Litzman: If IDF draft bill crisis not resolved within a week, I'll resign
After his Council of Torah Sages instructed him to quit the government if no solution is found that would prevent the drafting of all ultra-Orthodox yeshiva students, the deputy health minister gives the state a week to get extension from High Court to resolve issue.
The existing Israeli Defense Service Law expires in September after the High Court deemed it unconstitutional, and so the Knesset must pass an alternative law before then.
If a new law is not passed to regulate the exemptions of ultra-Orthodox yeshiva students, tens of thousands of them are expected to receive IDF draft orders.
Litzman's close associates stressed he wasn't threatening Prime Minister Benjamin Netanyahu or the High Court, but rather acting at the instruction of his Agudat Yisrael faction's Council of Torah Sages, who determined a solution must be found before the end of the Knesset's summer session to prevent the drafting of yeshiva students.
"If the matter is not resolved, meaning if we don't get a postponement from the High Court, he would not be able to remain in the government," one close associate explained.
Prime Minister Netanyahu stressed Sunday that the new IDF draft bill was at the top of the coalition's priorities, expressing hope it can be passed in the current Knesset session, which ends next week.
"We will have a meeting with the heads of the coalition today about the draft bill," he told a meeting of Likud ministers. "We will try to square the circle and bring this to an end as soon as possible. That is the main effort."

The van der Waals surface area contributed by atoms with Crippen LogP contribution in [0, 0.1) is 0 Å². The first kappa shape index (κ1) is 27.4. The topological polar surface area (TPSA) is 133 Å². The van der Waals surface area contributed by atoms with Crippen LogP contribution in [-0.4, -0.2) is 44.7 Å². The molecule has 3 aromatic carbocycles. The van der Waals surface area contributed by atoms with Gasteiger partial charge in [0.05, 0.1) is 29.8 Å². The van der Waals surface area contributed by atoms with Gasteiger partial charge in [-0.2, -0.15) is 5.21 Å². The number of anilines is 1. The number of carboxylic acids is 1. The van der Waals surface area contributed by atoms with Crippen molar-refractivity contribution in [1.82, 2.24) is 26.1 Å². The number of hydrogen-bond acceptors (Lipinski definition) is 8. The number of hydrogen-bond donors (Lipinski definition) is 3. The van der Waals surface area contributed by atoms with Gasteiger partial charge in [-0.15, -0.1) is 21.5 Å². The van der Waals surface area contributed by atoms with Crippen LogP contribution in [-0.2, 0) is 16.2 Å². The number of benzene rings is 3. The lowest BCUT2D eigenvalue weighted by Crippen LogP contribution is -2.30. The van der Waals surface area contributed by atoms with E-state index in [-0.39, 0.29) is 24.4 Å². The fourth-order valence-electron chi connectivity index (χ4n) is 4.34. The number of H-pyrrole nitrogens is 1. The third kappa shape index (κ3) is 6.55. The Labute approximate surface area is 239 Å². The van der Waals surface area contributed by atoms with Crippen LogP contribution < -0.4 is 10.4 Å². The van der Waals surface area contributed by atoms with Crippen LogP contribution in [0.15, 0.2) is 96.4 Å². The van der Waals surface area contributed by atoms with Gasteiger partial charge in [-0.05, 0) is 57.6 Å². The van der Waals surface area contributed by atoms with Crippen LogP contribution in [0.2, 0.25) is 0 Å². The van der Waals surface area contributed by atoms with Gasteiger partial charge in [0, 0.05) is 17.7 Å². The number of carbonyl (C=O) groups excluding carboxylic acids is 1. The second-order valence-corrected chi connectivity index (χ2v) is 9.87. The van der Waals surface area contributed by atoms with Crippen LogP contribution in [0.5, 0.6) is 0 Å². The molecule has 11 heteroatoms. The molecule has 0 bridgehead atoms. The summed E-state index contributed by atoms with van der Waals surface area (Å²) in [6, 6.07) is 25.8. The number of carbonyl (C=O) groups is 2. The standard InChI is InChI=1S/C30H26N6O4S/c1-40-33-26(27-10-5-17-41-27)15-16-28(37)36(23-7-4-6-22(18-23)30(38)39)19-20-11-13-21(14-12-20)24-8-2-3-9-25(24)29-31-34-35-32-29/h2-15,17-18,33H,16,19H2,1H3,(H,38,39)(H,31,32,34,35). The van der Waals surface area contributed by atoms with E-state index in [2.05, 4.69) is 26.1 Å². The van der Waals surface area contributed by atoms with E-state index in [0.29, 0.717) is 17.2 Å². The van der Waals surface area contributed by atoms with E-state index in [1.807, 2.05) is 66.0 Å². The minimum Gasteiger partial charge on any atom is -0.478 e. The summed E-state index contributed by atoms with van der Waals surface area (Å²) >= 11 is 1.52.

But coalition officials said a solution will likely not be reached by the end of the summer session due to the objection of the Haredi parties, who have been vehemently against the current version of the legislation, formulated by the Defense Ministry. Because of that, Netanyahu will likely have no choice but to turn to the High Court and ask for an extension.
The proposed legislation, which passed its first reading in the Knesset last week, includes planned cuts to the yeshivot's budgets and the use of economic incentives to pressure the Torah study institutions to encourage enlistment, but no criminal sanctions.
The enlistment objectives, as stated in the proposal, are that 3,000 yeshiva students will be drafted in the first stage and 600 will volunteer for national service. These quotas are almost identical to the existing enlistment quotas that exist now.
The plan will be given a two-year adaptation period, in which sanctions won’t be imposed if the yeshivot fail to meet the draft rates. In the third year, yeshivot who fail to encourage enlistment will be hit with economic sanctions if they drop below a 95-percent target.